Since 1995 - Insightful commentary on the Georgia Bulldogs

Post Perspective on recruiting from George Mason

Thursday March 30, 2006

I’ve always appreciated college professors who can get over the institutionalized academic snobbery and realize how cool it is to have college athletics just a short walk away. In these professors you usually find a good sense of humor, sharp wit, intelligent observations, and the ability to relate to students much better than colleagues who resent athletics. Because they’re intelligent and typically experts in their fields, you sometimes get interesting perspectives on things when these professors apply their academic passions to questions of pop culture and sports.

George Mason’s law and economics programs are pretty well-known and regarded especially in conservative and libertarian circles. A couple of their more well-known economics professors, Peter Boettke and Alex Tabarrok, have an article in Slate where they compare the assembly of the GMU economics department, the GMU basketball team, and baseball’s “Moneyball” principle – the science (or art) of finding undervalued players.

Professor Todd Zywicki, of GMU’s law school, has further thoughts on the subject and a key observation:

Larranaga suggests that even now the big-time programs probably wouldn’t really want any of these GMU kids because they are not the individual superstars with brilliant talent that those teams are looking for. So it is not that somehow those programs “missed” these kids, but rather that those programs have a different model of talent acquisition. It is only when melded together in Larranaga’s system, with the emphasis on the way in which their individual skills complement one another within the system, that their total value is maximized.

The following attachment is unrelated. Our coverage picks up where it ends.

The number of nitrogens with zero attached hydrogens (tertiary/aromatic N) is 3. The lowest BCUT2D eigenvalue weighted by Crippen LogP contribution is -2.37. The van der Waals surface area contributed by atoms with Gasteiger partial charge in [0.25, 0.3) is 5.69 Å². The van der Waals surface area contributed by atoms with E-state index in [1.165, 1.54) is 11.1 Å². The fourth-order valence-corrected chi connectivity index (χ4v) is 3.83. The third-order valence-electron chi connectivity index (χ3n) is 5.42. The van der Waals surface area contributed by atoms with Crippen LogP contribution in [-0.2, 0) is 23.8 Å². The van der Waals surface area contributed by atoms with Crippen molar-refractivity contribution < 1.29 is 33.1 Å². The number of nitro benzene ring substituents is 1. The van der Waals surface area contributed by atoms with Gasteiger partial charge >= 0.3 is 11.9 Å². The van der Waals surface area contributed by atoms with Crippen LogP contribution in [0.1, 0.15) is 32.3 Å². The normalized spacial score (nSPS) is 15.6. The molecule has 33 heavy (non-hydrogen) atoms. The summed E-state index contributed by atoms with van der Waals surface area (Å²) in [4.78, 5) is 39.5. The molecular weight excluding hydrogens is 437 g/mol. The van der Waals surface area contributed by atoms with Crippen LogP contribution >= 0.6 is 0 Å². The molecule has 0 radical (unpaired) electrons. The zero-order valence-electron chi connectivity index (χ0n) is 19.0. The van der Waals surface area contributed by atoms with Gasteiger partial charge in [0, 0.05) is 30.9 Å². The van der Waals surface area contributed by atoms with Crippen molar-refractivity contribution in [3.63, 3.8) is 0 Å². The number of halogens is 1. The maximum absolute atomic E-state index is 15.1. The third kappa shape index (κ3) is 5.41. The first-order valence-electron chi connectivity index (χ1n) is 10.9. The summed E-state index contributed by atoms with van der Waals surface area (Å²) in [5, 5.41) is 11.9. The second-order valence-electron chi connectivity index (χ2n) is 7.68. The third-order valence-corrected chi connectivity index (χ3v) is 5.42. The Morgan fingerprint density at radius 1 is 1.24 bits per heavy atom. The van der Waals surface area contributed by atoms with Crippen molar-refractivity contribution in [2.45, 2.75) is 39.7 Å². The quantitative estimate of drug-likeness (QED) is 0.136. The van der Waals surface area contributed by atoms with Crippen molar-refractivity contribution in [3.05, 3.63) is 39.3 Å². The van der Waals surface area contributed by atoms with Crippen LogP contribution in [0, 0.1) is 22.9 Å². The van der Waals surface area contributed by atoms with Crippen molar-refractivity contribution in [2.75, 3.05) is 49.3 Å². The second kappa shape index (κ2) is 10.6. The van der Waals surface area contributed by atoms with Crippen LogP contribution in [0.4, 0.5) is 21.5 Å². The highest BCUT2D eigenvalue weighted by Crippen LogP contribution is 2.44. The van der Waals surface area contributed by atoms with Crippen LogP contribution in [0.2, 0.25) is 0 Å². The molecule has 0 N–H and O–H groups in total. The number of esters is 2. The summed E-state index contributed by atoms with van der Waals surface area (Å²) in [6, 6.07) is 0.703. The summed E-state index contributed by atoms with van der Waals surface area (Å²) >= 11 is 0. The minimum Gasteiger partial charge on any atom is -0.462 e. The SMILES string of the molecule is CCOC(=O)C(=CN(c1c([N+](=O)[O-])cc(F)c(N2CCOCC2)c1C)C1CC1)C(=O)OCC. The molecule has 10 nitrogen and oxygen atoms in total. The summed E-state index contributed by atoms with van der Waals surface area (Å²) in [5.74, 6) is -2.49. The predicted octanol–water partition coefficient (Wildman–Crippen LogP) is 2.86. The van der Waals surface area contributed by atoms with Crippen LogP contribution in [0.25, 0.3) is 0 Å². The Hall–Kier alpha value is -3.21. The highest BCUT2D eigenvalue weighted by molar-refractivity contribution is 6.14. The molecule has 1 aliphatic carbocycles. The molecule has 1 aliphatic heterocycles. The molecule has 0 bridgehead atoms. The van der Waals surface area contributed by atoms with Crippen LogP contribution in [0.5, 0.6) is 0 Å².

I can see that. Especially now that you can’t even plan the composition of your program three or four years down the road, many schools just look to fill up on the best talent and see what happens from year to year. If you try to take a longer-term approach, your power forward has left for the NBA, the point guard has transfered to get more playing time, and the nice mix of players you were trying to craft has fallen apart. You’re stuck with marginal talent and no synergy.

This is the risk Dennis Felton currently must take at Georgia. He is recruiting post players for 1-3 years down the road hoping that they will fit into a program of established guards and role players. If the posts don’t pan out or something happens to the progression of guards currently in the program, the plan is seriously jeopardized. But this is the strategy Felton must use, because the superstars just aren’t coming to Georgia (for now). He’s got to trust his vision and hope their skills working together make the team better.

We come across this question often at Georgia, particularly during football recruiting. Georgia football is in a position to recruit both the nationally elite prospects (the superstars) and also the prospects who might not have as much talent but were leaders on winning programs or have some sort of exceptional work ethic or character. How often do we hear, “give me a three-star kid who wants to work hard and play for Georgia over some five-star prima donna?” (Of course, we usually hear that only when the superstar is considering another school and it’s time for the sour grapes.) Still, there have been plenty of examples lately at UGA (David Pollack and Thomas Davis come to mind) where above-average but not necessarily superstar prospects find a niche to maximize their value. We know how inexact the science of ranking prospects can be.

PS…This fact mentioned by Zywicki is just stunning: “Will Thomas (of GMU) and Rudy Gay (of UConn) both went to high school in Baltimore and…Thomas’s teams are now 8-0 playing against Gay’s teams in their careers.” Wow.

Comments are closed.